Weather and pests can make summer squash a frustrating crop for home gardeners

by Sharon Dowdy, University of Georgia

Pests and diseases make summer squash one of the most challenging vegetables to grow in Georgia home gardens, according to University of Georgia plant pathologist Elizabeth Little, who studies plant diseases and control methods at the UGA College of Agricultural and Environmental Sciences.

“Through my plant pathology experience and observations, I’ve noticed what is most difficult to grow in Georgia’s hot, muggy summers. Squash tops the list,” Little said. “That’s why summer squash will grow better where summer conditions are cooler and drier.” Continue reading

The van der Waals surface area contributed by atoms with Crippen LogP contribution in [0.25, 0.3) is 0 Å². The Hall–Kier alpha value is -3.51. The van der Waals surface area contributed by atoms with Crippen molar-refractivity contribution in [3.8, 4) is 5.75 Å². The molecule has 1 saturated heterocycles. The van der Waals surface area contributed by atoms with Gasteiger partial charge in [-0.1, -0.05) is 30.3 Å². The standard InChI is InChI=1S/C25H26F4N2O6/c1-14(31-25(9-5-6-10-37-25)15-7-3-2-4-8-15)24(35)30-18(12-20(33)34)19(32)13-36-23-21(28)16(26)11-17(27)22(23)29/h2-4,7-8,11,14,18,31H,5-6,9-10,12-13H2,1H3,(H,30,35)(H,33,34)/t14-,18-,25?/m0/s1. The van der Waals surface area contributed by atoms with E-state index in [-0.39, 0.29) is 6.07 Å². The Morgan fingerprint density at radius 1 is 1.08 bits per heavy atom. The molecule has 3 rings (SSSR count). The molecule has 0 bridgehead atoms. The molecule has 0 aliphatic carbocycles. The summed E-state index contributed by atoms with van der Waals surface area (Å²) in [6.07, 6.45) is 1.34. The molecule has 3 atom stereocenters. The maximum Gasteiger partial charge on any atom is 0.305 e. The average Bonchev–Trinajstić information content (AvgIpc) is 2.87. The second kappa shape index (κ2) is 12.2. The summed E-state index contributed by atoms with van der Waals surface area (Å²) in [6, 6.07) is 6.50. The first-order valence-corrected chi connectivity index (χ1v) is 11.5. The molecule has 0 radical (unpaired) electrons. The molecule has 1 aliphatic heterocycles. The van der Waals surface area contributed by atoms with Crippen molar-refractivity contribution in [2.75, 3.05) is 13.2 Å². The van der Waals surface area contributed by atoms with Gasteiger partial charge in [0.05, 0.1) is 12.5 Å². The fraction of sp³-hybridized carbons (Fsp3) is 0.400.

New spray guide helps watermelon producers with fungicide decisions

In Southeast Farm Press

South Carolina watermelon producers now have information they need to make their 2017 crops more profitable with the release of the updated Watermelon Spray Guide for 2017, which includes updated recommendations for battling blight.

Released by the Clemson University Cooperative Extension Service, this guide provides growers with a look at some major diseases of watermelon leaves in the southeastern United States as well as a step-by-step guide to spraying. Continue reading